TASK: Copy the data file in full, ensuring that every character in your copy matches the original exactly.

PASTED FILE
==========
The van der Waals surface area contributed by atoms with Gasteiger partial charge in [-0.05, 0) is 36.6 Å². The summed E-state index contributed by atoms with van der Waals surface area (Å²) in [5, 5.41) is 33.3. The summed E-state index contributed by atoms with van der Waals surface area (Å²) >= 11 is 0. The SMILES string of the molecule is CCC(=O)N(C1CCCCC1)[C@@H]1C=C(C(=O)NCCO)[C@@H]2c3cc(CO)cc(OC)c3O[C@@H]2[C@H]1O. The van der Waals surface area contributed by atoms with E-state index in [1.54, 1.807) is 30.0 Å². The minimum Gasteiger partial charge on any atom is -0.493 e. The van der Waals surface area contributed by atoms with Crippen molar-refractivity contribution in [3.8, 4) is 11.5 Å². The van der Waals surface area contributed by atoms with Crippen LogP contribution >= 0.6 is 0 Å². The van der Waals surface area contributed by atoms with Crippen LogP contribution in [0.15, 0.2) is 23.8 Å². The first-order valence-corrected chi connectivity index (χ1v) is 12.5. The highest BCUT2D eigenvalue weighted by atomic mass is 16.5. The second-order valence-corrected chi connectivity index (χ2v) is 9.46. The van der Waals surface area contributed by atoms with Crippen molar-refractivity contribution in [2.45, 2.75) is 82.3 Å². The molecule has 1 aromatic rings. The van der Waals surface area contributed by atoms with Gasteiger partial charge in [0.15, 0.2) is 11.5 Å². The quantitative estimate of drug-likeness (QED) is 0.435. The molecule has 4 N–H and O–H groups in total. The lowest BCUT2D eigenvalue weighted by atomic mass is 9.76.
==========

The van der Waals surface area contributed by atoms with Gasteiger partial charge in [-0.05, 0) is 36.6 Å². The summed E-state index contributed by atoms with van der Waals surface area (Å²) in [5, 5.41) is 33.3. The summed E-state index contributed by atoms with van der Waals surface area (Å²) >= 11 is 0. The SMILES string of the molecule is CCC(=O)N(C1CCCCC1)[C@@H]1C=C(C(=O)NCCO)[C@@H]2c3cc(CO)cc(OC)c3O[C@@H]2[C@H]1O. The van der Waals surface area contributed by atoms with E-state index in [1.54, 1.807) is 30.0 Å². The minimum Gasteiger partial charge on any atom is -0.493 e. The van der Waals surface area contributed by atoms with Crippen molar-refractivity contribution in [3.8, 4) is 11.5 Å². The van der Waals surface area contributed by atoms with Crippen LogP contribution >= 0.6 is 0 Å². The van der Waals surface area contributed by atoms with Crippen LogP contribution in [0.15, 0.2) is 23.8 Å². The first-order valence-corrected chi connectivity index (χ1v) is 12.5. The highest BCUT2D eigenvalue weighted by atomic mass is 16.5. The second-order valence-corrected chi connectivity index (χ2v) is 9.46. The van der Waals surface area contributed by atoms with Crippen molar-refractivity contribution in [2.45, 2.75) is 82.3 Å². The molecule has 1 aromatic rings. The van der Waals surface area contributed by atoms with Gasteiger partial charge in [0.15, 0.2) is 11.5 Å². The quantitative estimate of drug-likeness (QED) is 0.435. The molecule has 4 N–H and O–H groups in total. The lowest BCUT2D eigenvalue weighted by atomic mass is 9.76.